Our home in space

Guy Ottewell


In the high desert of northern Arizona I could see the stars better than in smog-blanketed Los Angeles, and talked so much about the Lagoon Nebula and the Trifid Nebula that Barbara said: “You just like the names!” The science teacher, Ron Mahka, one day told me he had ordered a Tasco telescope, it had arrived, and I was to learn to use it. I did so, went round the classrooms announcing that we would look that night at Saturn, a planet nine times as wide as the earth. The Navajo kids turned out, a long line of them jostling each other and the telescope in whose eyepiece some of them may have glimpsed Saturn's tiny image. I began to subscribe to Sky & Telescope (the first issue came to pieces in the wind and blew away down the watercourse), and I had the photographer try to photograph the Leonid meteors, and then I conceived the idea of a Longest Night Star Vigil. By watching all through a night at or near the winter solstice, I would see constellations that had gone down in the evening come up in the morning. And the Geminid meteors came on such a night, little more than a week before the solstice, so I would spend the time logging them. I invited everyone to join my little encampment, and a few dropped in during the first hour. I made sketch-notes of each meteor's trail and later plotted them on a map I had prepared (it ended up looking like a bowl full of darting fish). I didn't last through the whole night in the windy midwinter desert at six thousand feet, but I lasted long enough to get some bad sort of cold. I was driven a hundred miles to the Indian hospital at Ganado, where a doctor sat me in a chair, inserted a chisel into my nostril and struck it with a hammer, to break a hole into my sinus and clear it. He said I would get pain and have difficulty sleeping and so he gave me some red pills. I didn't have pain or any more than my usual difficulty in sleeping. However, after a while there came one of the nights when I did have more than that usual difficulty, and I tried one of these pills and had a sensation I had never before experienced: the joyful knowledge that I was actually, unstoppably drifting toward sleep! It occurred to me that it might be interesting to swallow a pill, walk out into the desert, and find where I would wake up; I don't think I did that. Perhaps once or twice in some years, not in others, I remembered about those pills and took one, and found that they wrought one miracle more than just sending me to sleep: the next day I was more purposeful and efficient, I glided without a wasted movement from one action to the next. But that was at a later phase, when I really had work I needed to do. Meanwhile I got an old Volkswagen van, learned to drive, filled it with my works, and drove from South Carolina to New York and Washington. Having tried to meet some editors, I went on into New Hampshire. I picked up a hitchhiker, a pleasant Jewish fellow with whom I argued about Palestine. He offered to drive while I took a nap in the back, which I had turned into a little bedroom. The engine burned out, because I hadn't explained to him clearly enough about having to put oil in. We had to spend the night in the van, and knowing that I wouldn't be able to sleep otherwise I told him I was going to take one of these red pills. He said: “Oh, that's Seconal. People used to take it for a high, but it's been banned because it's addictive.”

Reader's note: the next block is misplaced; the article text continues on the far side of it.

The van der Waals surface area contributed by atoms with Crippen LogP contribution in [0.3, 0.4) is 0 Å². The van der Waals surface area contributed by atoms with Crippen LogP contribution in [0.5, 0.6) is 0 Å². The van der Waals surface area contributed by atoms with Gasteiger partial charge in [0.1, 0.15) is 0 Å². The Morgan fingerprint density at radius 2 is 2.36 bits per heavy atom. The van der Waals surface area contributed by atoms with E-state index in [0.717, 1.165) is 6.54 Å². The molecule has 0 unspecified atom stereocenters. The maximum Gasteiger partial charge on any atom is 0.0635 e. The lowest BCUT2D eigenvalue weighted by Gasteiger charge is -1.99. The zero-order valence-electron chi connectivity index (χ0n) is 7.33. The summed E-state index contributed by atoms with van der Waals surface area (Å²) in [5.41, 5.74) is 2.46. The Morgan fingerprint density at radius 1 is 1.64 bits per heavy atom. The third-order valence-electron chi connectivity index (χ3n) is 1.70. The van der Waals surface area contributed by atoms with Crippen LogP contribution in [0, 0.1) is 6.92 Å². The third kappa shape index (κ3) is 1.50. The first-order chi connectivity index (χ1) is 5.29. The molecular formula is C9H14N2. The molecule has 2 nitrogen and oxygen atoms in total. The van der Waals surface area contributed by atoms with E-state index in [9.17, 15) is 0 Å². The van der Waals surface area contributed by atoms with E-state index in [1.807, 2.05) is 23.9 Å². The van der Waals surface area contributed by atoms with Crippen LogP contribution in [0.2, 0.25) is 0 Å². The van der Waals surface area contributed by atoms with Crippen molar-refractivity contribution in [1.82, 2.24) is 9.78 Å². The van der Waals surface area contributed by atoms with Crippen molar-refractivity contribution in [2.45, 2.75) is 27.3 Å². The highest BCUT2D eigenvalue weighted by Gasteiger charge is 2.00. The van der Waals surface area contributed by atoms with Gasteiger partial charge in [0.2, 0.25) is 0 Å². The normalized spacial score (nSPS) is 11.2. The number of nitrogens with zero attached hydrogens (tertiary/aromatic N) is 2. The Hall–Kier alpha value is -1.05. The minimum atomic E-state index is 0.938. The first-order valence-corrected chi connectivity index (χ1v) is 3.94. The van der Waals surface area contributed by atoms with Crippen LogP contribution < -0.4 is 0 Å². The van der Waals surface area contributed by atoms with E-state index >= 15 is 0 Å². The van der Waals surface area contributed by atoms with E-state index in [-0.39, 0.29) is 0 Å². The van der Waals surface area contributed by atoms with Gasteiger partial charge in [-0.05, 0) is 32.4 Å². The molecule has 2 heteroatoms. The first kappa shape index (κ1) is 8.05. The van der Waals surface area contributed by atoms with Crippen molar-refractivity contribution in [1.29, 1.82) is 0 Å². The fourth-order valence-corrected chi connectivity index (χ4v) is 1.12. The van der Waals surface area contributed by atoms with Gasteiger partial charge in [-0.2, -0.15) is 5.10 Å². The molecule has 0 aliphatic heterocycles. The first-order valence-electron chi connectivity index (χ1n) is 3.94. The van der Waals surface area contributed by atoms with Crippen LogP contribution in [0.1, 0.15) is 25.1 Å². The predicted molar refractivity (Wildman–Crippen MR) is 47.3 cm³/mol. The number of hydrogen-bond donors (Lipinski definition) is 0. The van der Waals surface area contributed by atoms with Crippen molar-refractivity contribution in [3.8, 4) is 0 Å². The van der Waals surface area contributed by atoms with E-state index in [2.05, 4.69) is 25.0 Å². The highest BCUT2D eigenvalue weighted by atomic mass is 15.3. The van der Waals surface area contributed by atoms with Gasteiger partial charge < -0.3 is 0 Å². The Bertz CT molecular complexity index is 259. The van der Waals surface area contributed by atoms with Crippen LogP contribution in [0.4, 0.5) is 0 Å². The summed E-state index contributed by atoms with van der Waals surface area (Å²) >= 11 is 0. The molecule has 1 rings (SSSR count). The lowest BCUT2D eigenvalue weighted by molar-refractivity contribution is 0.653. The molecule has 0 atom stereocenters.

In the morning I woke and saw a nuthatch walking head-first down a pine trunk. While my engine was being rebuilt I stayed with a generous professor from Tufts University (he had helped Brazil write its laws) in his second home beside Squam Lake. The lake had flooded and we helped to clean out a widow's ruined house. Another day he said “We're going for a picnic on that island, you follow in this Sailfish,” and he put it on the water and I had to learn to erect its mast and steer it. After several capsizings I learned, and shot before the wind to the islet, which was at first a speck on the horizon. I didn't know how to stop, but because the lake had risen the islet was just a tuft of blueberry bushes, into which I safely crashed. I had to spend the afternoon learning to tack back against the wind, failed to pass a cape, had to walk from there and resume my tacking next day. On returning to South Carolina I began the Astronomical Calendar. Each September or so I found myself working desperately through the nights. Now I again occasionally remembered the red pills, took one, and the next day glided through my tasks. The little vial of pills, still nearly full, got lost or thrown away. But I thought: “Why not, instead, just say to myself: Glide.” This, one day, I shall remember to do.